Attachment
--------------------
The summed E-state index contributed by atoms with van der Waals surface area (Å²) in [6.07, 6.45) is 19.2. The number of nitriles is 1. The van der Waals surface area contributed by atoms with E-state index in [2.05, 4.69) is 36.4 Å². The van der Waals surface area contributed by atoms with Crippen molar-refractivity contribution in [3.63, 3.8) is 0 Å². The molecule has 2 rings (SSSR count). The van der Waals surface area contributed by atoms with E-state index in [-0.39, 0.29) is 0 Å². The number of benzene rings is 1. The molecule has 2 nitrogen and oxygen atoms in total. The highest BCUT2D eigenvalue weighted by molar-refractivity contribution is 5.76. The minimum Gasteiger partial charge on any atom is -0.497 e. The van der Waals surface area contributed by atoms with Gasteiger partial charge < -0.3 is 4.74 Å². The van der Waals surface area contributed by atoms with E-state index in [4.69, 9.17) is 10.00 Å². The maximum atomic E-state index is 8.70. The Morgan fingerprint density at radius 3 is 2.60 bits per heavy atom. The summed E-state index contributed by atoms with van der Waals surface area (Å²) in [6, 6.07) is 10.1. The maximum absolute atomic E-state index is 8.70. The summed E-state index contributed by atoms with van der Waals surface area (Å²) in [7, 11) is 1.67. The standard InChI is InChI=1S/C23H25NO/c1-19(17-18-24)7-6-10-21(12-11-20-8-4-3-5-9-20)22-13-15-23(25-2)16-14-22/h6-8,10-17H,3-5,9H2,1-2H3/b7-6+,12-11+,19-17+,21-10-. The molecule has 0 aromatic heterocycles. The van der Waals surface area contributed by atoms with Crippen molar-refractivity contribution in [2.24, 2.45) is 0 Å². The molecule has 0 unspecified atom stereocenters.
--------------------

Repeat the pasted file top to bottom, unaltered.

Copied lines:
The summed E-state index contributed by atoms with van der Waals surface area (Å²) in [6.07, 6.45) is 19.2. The number of nitriles is 1. The van der Waals surface area contributed by atoms with E-state index in [2.05, 4.69) is 36.4 Å². The van der Waals surface area contributed by atoms with Crippen molar-refractivity contribution in [3.63, 3.8) is 0 Å². The molecule has 2 rings (SSSR count). The van der Waals surface area contributed by atoms with E-state index in [-0.39, 0.29) is 0 Å². The number of benzene rings is 1. The molecule has 2 nitrogen and oxygen atoms in total. The highest BCUT2D eigenvalue weighted by molar-refractivity contribution is 5.76. The minimum Gasteiger partial charge on any atom is -0.497 e. The van der Waals surface area contributed by atoms with Gasteiger partial charge < -0.3 is 4.74 Å². The van der Waals surface area contributed by atoms with E-state index in [4.69, 9.17) is 10.00 Å². The maximum atomic E-state index is 8.70. The Morgan fingerprint density at radius 3 is 2.60 bits per heavy atom. The summed E-state index contributed by atoms with van der Waals surface area (Å²) in [6, 6.07) is 10.1. The maximum absolute atomic E-state index is 8.70. The summed E-state index contributed by atoms with van der Waals surface area (Å²) in [7, 11) is 1.67. The standard InChI is InChI=1S/C23H25NO/c1-19(17-18-24)7-6-10-21(12-11-20-8-4-3-5-9-20)22-13-15-23(25-2)16-14-22/h6-8,10-17H,3-5,9H2,1-2H3/b7-6+,12-11+,19-17+,21-10-. The molecule has 0 aromatic heterocycles. The van der Waals surface area contributed by atoms with Crippen molar-refractivity contribution in [2.24, 2.45) is 0 Å². The molecule has 0 unspecified atom stereocenters.